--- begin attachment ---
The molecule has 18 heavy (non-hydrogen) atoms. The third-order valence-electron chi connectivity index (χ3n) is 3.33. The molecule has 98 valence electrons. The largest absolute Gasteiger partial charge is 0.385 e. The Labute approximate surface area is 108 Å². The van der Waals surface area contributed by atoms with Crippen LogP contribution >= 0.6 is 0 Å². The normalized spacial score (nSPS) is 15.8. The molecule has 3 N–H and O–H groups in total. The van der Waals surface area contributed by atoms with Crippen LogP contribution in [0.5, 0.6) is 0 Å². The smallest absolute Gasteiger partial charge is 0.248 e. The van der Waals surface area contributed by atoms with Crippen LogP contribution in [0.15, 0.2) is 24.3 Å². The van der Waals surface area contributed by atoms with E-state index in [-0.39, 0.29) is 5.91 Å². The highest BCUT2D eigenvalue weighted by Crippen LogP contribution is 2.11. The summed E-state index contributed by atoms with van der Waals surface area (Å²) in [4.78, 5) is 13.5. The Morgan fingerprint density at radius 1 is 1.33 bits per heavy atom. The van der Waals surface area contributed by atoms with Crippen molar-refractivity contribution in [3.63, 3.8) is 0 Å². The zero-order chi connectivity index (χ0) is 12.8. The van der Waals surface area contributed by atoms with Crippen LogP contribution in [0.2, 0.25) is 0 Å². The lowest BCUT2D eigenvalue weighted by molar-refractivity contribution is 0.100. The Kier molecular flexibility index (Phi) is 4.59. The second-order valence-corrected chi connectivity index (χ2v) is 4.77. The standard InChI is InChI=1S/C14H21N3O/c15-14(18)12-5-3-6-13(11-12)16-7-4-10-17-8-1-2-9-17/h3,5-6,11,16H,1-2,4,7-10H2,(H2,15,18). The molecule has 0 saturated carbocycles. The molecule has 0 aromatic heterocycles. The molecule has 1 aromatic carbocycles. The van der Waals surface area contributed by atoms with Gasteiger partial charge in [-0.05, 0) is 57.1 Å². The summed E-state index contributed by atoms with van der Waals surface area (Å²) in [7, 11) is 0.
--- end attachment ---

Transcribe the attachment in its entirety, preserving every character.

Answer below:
The molecule has 18 heavy (non-hydrogen) atoms. The third-order valence-electron chi connectivity index (χ3n) is 3.33. The molecule has 98 valence electrons. The largest absolute Gasteiger partial charge is 0.385 e. The Labute approximate surface area is 108 Å². The van der Waals surface area contributed by atoms with Crippen LogP contribution >= 0.6 is 0 Å². The normalized spacial score (nSPS) is 15.8. The molecule has 3 N–H and O–H groups in total. The van der Waals surface area contributed by atoms with Crippen LogP contribution in [0.5, 0.6) is 0 Å². The smallest absolute Gasteiger partial charge is 0.248 e. The van der Waals surface area contributed by atoms with Crippen LogP contribution in [0.15, 0.2) is 24.3 Å². The van der Waals surface area contributed by atoms with E-state index in [-0.39, 0.29) is 5.91 Å². The highest BCUT2D eigenvalue weighted by Crippen LogP contribution is 2.11. The summed E-state index contributed by atoms with van der Waals surface area (Å²) in [4.78, 5) is 13.5. The Morgan fingerprint density at radius 1 is 1.33 bits per heavy atom. The van der Waals surface area contributed by atoms with Crippen molar-refractivity contribution in [3.63, 3.8) is 0 Å². The zero-order chi connectivity index (χ0) is 12.8. The van der Waals surface area contributed by atoms with Crippen LogP contribution in [0.2, 0.25) is 0 Å². The lowest BCUT2D eigenvalue weighted by molar-refractivity contribution is 0.100. The Kier molecular flexibility index (Phi) is 4.59. The second-order valence-corrected chi connectivity index (χ2v) is 4.77. The standard InChI is InChI=1S/C14H21N3O/c15-14(18)12-5-3-6-13(11-12)16-7-4-10-17-8-1-2-9-17/h3,5-6,11,16H,1-2,4,7-10H2,(H2,15,18). The molecule has 0 saturated carbocycles. The molecule has 0 aromatic heterocycles. The molecule has 1 aromatic carbocycles. The van der Waals surface area contributed by atoms with Gasteiger partial charge in [-0.05, 0) is 57.1 Å². The summed E-state index contributed by atoms with van der Waals surface area (Å²) in [7, 11) is 0.